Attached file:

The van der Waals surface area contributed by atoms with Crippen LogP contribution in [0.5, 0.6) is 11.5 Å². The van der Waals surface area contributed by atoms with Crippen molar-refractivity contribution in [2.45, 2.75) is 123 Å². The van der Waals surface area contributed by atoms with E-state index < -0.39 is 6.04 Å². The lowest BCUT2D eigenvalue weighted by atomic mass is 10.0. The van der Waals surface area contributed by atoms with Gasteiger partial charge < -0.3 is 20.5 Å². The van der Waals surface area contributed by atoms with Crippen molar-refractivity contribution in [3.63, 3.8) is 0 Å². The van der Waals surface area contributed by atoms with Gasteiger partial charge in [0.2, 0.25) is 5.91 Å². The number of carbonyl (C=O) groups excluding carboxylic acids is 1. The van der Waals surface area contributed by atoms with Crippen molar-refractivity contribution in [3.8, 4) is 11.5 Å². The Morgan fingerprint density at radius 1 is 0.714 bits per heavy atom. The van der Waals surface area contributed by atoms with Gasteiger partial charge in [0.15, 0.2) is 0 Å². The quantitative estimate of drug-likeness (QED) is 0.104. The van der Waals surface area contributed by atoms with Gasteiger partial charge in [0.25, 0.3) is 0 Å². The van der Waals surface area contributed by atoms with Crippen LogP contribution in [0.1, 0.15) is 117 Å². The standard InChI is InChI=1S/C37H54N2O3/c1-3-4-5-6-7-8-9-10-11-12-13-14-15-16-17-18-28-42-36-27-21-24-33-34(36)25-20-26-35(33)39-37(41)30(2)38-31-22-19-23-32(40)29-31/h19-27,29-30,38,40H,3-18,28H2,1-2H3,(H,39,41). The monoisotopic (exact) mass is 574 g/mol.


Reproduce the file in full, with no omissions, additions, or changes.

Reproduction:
The van der Waals surface area contributed by atoms with Crippen LogP contribution in [0.5, 0.6) is 11.5 Å². The van der Waals surface area contributed by atoms with Crippen molar-refractivity contribution in [2.45, 2.75) is 123 Å². The van der Waals surface area contributed by atoms with E-state index < -0.39 is 6.04 Å². The lowest BCUT2D eigenvalue weighted by atomic mass is 10.0. The van der Waals surface area contributed by atoms with Gasteiger partial charge < -0.3 is 20.5 Å². The van der Waals surface area contributed by atoms with Crippen molar-refractivity contribution in [3.63, 3.8) is 0 Å². The van der Waals surface area contributed by atoms with Gasteiger partial charge in [0.2, 0.25) is 5.91 Å². The number of carbonyl (C=O) groups excluding carboxylic acids is 1. The van der Waals surface area contributed by atoms with Crippen molar-refractivity contribution in [3.8, 4) is 11.5 Å². The Morgan fingerprint density at radius 1 is 0.714 bits per heavy atom. The van der Waals surface area contributed by atoms with Gasteiger partial charge in [0.15, 0.2) is 0 Å². The quantitative estimate of drug-likeness (QED) is 0.104. The van der Waals surface area contributed by atoms with Gasteiger partial charge in [0.25, 0.3) is 0 Å². The van der Waals surface area contributed by atoms with Crippen LogP contribution in [0.1, 0.15) is 117 Å². The standard InChI is InChI=1S/C37H54N2O3/c1-3-4-5-6-7-8-9-10-11-12-13-14-15-16-17-18-28-42-36-27-21-24-33-34(36)25-20-26-35(33)39-37(41)30(2)38-31-22-19-23-32(40)29-31/h19-27,29-30,38,40H,3-18,28H2,1-2H3,(H,39,41). The monoisotopic (exact) mass is 574 g/mol.